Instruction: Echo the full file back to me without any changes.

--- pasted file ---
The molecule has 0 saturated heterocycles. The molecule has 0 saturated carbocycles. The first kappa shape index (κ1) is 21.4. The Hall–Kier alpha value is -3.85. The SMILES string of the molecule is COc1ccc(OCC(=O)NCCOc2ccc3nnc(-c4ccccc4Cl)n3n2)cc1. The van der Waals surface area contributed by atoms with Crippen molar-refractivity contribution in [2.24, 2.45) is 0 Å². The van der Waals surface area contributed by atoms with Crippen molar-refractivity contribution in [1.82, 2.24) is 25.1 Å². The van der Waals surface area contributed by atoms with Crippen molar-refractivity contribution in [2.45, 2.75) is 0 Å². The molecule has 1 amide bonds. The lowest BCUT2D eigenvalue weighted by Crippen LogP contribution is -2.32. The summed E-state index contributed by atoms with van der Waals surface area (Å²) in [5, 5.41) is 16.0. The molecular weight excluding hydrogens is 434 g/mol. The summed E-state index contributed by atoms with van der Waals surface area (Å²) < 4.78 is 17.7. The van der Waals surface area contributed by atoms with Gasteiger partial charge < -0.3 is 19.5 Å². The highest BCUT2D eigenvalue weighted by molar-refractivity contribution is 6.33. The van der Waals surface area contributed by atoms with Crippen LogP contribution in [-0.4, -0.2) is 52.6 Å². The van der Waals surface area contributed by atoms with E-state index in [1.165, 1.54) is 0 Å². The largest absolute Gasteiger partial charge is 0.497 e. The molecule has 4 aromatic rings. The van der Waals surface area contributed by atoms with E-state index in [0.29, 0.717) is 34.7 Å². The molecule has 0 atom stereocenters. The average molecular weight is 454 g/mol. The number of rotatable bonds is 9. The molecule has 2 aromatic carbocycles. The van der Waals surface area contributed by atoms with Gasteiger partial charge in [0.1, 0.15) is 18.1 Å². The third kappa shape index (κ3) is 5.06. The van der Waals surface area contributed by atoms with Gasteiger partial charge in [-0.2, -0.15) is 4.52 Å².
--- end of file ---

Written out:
The molecule has 0 saturated heterocycles. The molecule has 0 saturated carbocycles. The first kappa shape index (κ1) is 21.4. The Hall–Kier alpha value is -3.85. The SMILES string of the molecule is COc1ccc(OCC(=O)NCCOc2ccc3nnc(-c4ccccc4Cl)n3n2)cc1. The van der Waals surface area contributed by atoms with Crippen molar-refractivity contribution in [2.24, 2.45) is 0 Å². The van der Waals surface area contributed by atoms with Crippen molar-refractivity contribution in [1.82, 2.24) is 25.1 Å². The van der Waals surface area contributed by atoms with Crippen molar-refractivity contribution in [2.45, 2.75) is 0 Å². The molecule has 1 amide bonds. The lowest BCUT2D eigenvalue weighted by Crippen LogP contribution is -2.32. The summed E-state index contributed by atoms with van der Waals surface area (Å²) in [5, 5.41) is 16.0. The molecular weight excluding hydrogens is 434 g/mol. The summed E-state index contributed by atoms with van der Waals surface area (Å²) < 4.78 is 17.7. The van der Waals surface area contributed by atoms with Gasteiger partial charge < -0.3 is 19.5 Å². The highest BCUT2D eigenvalue weighted by molar-refractivity contribution is 6.33. The van der Waals surface area contributed by atoms with Crippen LogP contribution in [-0.4, -0.2) is 52.6 Å². The van der Waals surface area contributed by atoms with E-state index in [1.165, 1.54) is 0 Å². The largest absolute Gasteiger partial charge is 0.497 e. The molecule has 4 aromatic rings. The van der Waals surface area contributed by atoms with E-state index in [0.29, 0.717) is 34.7 Å². The molecule has 0 atom stereocenters. The average molecular weight is 454 g/mol. The number of rotatable bonds is 9. The molecule has 2 aromatic carbocycles. The van der Waals surface area contributed by atoms with Gasteiger partial charge in [0.1, 0.15) is 18.1 Å². The third kappa shape index (κ3) is 5.06. The van der Waals surface area contributed by atoms with Gasteiger partial charge in [-0.2, -0.15) is 4.52 Å².